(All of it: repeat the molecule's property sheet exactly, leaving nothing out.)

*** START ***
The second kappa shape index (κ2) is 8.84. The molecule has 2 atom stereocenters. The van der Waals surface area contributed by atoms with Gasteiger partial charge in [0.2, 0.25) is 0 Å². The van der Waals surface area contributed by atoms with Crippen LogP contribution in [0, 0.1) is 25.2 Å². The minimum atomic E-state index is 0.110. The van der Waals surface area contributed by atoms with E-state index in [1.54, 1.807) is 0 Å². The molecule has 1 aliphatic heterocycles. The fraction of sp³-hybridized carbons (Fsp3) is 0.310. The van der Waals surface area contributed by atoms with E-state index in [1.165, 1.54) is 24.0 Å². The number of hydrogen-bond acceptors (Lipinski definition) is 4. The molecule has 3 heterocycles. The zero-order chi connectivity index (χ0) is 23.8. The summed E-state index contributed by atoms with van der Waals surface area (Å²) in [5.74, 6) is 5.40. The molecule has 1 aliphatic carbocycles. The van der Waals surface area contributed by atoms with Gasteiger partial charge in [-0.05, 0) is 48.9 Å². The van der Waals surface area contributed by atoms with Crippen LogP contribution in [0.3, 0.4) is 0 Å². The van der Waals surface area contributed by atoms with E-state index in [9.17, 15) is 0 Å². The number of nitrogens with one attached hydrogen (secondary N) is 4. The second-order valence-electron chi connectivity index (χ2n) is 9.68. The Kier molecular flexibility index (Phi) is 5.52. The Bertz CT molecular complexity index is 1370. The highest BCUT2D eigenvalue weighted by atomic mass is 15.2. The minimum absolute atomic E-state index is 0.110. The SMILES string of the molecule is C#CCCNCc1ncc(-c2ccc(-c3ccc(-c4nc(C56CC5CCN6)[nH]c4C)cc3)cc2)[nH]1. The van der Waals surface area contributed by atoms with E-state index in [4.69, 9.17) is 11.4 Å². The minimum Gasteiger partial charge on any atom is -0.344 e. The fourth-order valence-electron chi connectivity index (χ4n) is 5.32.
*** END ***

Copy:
The second kappa shape index (κ2) is 8.84. The molecule has 2 atom stereocenters. The van der Waals surface area contributed by atoms with Gasteiger partial charge in [0.2, 0.25) is 0 Å². The van der Waals surface area contributed by atoms with Crippen LogP contribution in [0, 0.1) is 25.2 Å². The minimum atomic E-state index is 0.110. The van der Waals surface area contributed by atoms with E-state index in [1.54, 1.807) is 0 Å². The molecule has 1 aliphatic heterocycles. The fraction of sp³-hybridized carbons (Fsp3) is 0.310. The van der Waals surface area contributed by atoms with E-state index in [1.165, 1.54) is 24.0 Å². The number of hydrogen-bond acceptors (Lipinski definition) is 4. The molecule has 3 heterocycles. The zero-order chi connectivity index (χ0) is 23.8. The summed E-state index contributed by atoms with van der Waals surface area (Å²) in [5.74, 6) is 5.40. The molecule has 1 aliphatic carbocycles. The van der Waals surface area contributed by atoms with Gasteiger partial charge in [-0.05, 0) is 48.9 Å². The van der Waals surface area contributed by atoms with Crippen LogP contribution in [0.3, 0.4) is 0 Å². The van der Waals surface area contributed by atoms with E-state index in [9.17, 15) is 0 Å². The number of nitrogens with one attached hydrogen (secondary N) is 4. The second-order valence-electron chi connectivity index (χ2n) is 9.68. The Kier molecular flexibility index (Phi) is 5.52. The Bertz CT molecular complexity index is 1370. The highest BCUT2D eigenvalue weighted by atomic mass is 15.2. The minimum absolute atomic E-state index is 0.110. The SMILES string of the molecule is C#CCCNCc1ncc(-c2ccc(-c3ccc(-c4nc(C56CC5CCN6)[nH]c4C)cc3)cc2)[nH]1. The van der Waals surface area contributed by atoms with E-state index in [4.69, 9.17) is 11.4 Å². The minimum Gasteiger partial charge on any atom is -0.344 e. The fourth-order valence-electron chi connectivity index (χ4n) is 5.32.